The Biobased and Renewable Products Advocacy Group (BRAG) helps members develop and bring to market their innovative biobased and renewable chemical products through insightful policy and regulatory advocacy. BRAG is managed by B&C® Consortia Management, L.L.C., an affiliate of Bergeson & Campbell, P.C.


 

By Lauren M. Graham, Ph.D.

On April 24, 2017, U.S. Department of Justice (DOJ) attorneys representing the U.S. Environmental Protection Agency (EPA) and the renewable fuels and petroleum industries presented oral arguments before a three-judge panel of the U.S. Court of Appeals for the D.C. Circuit regarding the petition to review the renewable volume obligations (RVO) for 2014-2016.  The petition, which was filed on January 8, 2016, by seven biofuel and agricultural groups, challenged EPA’s authority to set volume requirements for biofuel blending below standards put forth in the 2007 Renewable Fuel Standard (RFS) law.  During the oral arguments, Samara Spence, a DOJ attorney, argued that insufficient infrastructure prevented EPA from setting a higher advanced biofuel standard in the 2014-2016 final rule.  Seth Waxman, an attorney representing Americans for Clean Energy, argued that EPA misunderstood its authority under the statute.  According to statements from the federal appeals court judges, scaling back the blending requirements may be viewed as an abuse of EPA’s authority. 
 
In a joint statement in response to the oral arguments, the American Coalition for Ethanol, BIO, Growth Energy, the National Corn Growers Association, the National Sorghum Producers, and the Renewable Fuels Association stated that they are “optimistic that the Court will honor Congress’ intent and remove these and other obstacles EPA has impermissibly erected to cleaner and more sustainable renewable fuels from entering the marketplace.”  More information on the petition to review the RFS for 2014, 2015, and 2016 is available in the Biobased and Renewable Products Advocacy Group (BRAG®) blog post “Biofuel, Corn, And Sorghum Farmers Challenge Lowered RFS Volumes.”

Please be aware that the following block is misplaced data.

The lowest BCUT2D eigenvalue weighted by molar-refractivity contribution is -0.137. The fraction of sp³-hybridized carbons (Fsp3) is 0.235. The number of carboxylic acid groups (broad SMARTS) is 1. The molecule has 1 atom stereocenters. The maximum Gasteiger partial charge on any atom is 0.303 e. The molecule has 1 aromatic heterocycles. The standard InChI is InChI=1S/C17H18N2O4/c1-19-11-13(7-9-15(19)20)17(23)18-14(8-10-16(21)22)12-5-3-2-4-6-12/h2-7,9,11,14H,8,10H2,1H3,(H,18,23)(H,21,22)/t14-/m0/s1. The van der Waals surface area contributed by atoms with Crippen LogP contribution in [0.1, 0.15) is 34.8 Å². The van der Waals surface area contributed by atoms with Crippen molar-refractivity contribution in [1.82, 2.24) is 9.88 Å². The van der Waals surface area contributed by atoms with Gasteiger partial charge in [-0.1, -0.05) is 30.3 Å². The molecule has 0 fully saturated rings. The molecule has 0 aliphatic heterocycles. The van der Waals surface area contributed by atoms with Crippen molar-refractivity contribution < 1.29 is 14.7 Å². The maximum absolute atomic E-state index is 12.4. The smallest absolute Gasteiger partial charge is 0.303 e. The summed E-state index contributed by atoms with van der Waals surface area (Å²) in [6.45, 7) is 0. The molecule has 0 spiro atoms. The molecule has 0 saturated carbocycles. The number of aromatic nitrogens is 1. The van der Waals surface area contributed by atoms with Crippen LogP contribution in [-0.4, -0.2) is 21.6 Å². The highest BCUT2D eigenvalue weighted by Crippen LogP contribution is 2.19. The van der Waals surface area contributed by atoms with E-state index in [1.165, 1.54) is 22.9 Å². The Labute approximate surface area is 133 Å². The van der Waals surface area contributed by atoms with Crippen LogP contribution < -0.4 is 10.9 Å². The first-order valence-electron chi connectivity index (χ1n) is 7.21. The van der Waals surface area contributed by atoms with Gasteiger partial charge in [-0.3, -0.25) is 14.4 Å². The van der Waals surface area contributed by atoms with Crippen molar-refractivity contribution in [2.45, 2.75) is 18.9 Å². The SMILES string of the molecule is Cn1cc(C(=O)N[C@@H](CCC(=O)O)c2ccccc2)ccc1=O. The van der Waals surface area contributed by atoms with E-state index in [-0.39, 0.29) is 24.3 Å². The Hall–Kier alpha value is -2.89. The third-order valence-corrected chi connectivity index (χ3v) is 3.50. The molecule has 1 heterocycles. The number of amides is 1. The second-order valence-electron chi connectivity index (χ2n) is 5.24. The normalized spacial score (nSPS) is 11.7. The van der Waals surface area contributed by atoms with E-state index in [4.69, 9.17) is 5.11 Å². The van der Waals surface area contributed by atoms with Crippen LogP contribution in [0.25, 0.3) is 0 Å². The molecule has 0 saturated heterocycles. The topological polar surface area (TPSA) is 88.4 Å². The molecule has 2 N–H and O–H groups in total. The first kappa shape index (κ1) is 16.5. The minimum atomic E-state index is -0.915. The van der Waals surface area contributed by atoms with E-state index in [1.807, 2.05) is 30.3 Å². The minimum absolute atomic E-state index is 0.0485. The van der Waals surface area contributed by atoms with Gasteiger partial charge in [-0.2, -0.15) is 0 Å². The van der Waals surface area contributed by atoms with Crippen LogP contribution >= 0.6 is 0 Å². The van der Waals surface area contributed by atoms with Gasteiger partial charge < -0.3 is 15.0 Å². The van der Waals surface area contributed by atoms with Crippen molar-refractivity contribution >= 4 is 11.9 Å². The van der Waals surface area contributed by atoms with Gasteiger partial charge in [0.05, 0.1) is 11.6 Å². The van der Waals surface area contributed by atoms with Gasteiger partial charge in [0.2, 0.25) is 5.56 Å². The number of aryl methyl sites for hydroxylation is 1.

Tags: DOJ, EPA, RVO, RFS, Biofuel

 

By Lauren M. Graham, Ph.D.

On April 26, 2017, a bipartisan bill was introduced in the U.S. Senate to reform the biodiesel tax credit and extend the new policy for three years.  The American Renewable Fuel and Job Creation Act of 2017, which was sponsored by Senator Chuck Grassley (R-IA), Senator Maria Cantwell (D-WA), and 14 other senators, transfers the $1 gallon tax credit from the blenders to the producers of biofuels to ensure that it incentivizes domestic production.  The bill also provides an additional $0.10 gallon credit for small biodiesel producers in the United States.  According to a statement released by Grassely, the bill would incentivize domestic production, remove a system that allows foreign biodiesel producers to benefit from the tax credit, and would have little to no impact on the consumer. 


 

By Kathleen M. Roberts

On April 25, 2017, the U.S. Department of Agriculture’s (USDA) Rural Business-Cooperative Service published in the Federal Register a notice that it is requesting approval from the Office of Management and Budget (OMB) of a revision to a currently approved information collection for the Advanced Biofuel Payment Program, which provides funding to eligible advanced biofuel producers to support the production of biofuel products.  The Rural Business-Cooperative Service is specifically seeking comments on the following topics:

  • Whether the proposed collection of information is necessary for the proper performance of the functions of the agency, including whether the information will have practical utility;
  • The accuracy of the agency's estimate of the burden of the proposed collection of information including the validity of the methodology and assumptions used;
  • Ways to enhance the quality, utility, and clarity of the information to be collected; and
  • Ways to minimize the burden of the collection of information on those who are to respond, including the use of appropriate automated, electronic, mechanical, or other technological collection techniques or other forms of information technology.                          
Comments on this notice, which are due by June 26, 2017, will be summarized and included in the request for OMB approval. 

 

By Lauren M. Graham, Ph.D.